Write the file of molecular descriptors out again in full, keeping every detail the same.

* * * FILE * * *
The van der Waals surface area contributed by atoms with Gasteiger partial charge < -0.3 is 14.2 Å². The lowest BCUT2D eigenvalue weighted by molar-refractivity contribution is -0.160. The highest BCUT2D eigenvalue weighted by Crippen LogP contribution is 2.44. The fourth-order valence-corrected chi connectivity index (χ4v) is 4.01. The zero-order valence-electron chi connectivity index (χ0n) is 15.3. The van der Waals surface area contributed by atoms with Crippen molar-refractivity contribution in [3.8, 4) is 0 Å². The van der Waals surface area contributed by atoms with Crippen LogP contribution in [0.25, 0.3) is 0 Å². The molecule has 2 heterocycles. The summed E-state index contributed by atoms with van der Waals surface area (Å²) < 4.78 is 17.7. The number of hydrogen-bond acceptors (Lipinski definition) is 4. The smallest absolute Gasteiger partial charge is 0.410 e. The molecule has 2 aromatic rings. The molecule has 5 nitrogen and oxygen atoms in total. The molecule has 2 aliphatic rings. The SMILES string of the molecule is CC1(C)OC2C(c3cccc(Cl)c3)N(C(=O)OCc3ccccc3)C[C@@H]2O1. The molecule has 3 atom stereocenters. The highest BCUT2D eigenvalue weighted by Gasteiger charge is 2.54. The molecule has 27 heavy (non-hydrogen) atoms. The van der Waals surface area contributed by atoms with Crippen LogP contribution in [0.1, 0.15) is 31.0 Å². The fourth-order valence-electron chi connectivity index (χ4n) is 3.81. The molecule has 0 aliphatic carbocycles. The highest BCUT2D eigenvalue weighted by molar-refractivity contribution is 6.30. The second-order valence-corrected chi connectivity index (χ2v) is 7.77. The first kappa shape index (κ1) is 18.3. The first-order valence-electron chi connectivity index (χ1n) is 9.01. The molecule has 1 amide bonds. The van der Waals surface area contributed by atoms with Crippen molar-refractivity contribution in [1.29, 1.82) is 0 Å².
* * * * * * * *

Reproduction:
The van der Waals surface area contributed by atoms with Gasteiger partial charge < -0.3 is 14.2 Å². The lowest BCUT2D eigenvalue weighted by molar-refractivity contribution is -0.160. The highest BCUT2D eigenvalue weighted by Crippen LogP contribution is 2.44. The fourth-order valence-corrected chi connectivity index (χ4v) is 4.01. The zero-order valence-electron chi connectivity index (χ0n) is 15.3. The van der Waals surface area contributed by atoms with Crippen molar-refractivity contribution in [3.8, 4) is 0 Å². The van der Waals surface area contributed by atoms with Crippen LogP contribution in [0.25, 0.3) is 0 Å². The molecule has 2 heterocycles. The summed E-state index contributed by atoms with van der Waals surface area (Å²) < 4.78 is 17.7. The number of hydrogen-bond acceptors (Lipinski definition) is 4. The smallest absolute Gasteiger partial charge is 0.410 e. The molecule has 2 aromatic rings. The molecule has 5 nitrogen and oxygen atoms in total. The molecule has 2 aliphatic rings. The SMILES string of the molecule is CC1(C)OC2C(c3cccc(Cl)c3)N(C(=O)OCc3ccccc3)C[C@@H]2O1. The molecule has 3 atom stereocenters. The highest BCUT2D eigenvalue weighted by Gasteiger charge is 2.54. The molecule has 27 heavy (non-hydrogen) atoms. The van der Waals surface area contributed by atoms with Crippen LogP contribution in [0.1, 0.15) is 31.0 Å². The fourth-order valence-electron chi connectivity index (χ4n) is 3.81. The molecule has 0 aliphatic carbocycles. The highest BCUT2D eigenvalue weighted by molar-refractivity contribution is 6.30. The second-order valence-corrected chi connectivity index (χ2v) is 7.77. The first kappa shape index (κ1) is 18.3. The first-order valence-electron chi connectivity index (χ1n) is 9.01. The molecule has 1 amide bonds. The van der Waals surface area contributed by atoms with Crippen molar-refractivity contribution in [1.29, 1.82) is 0 Å².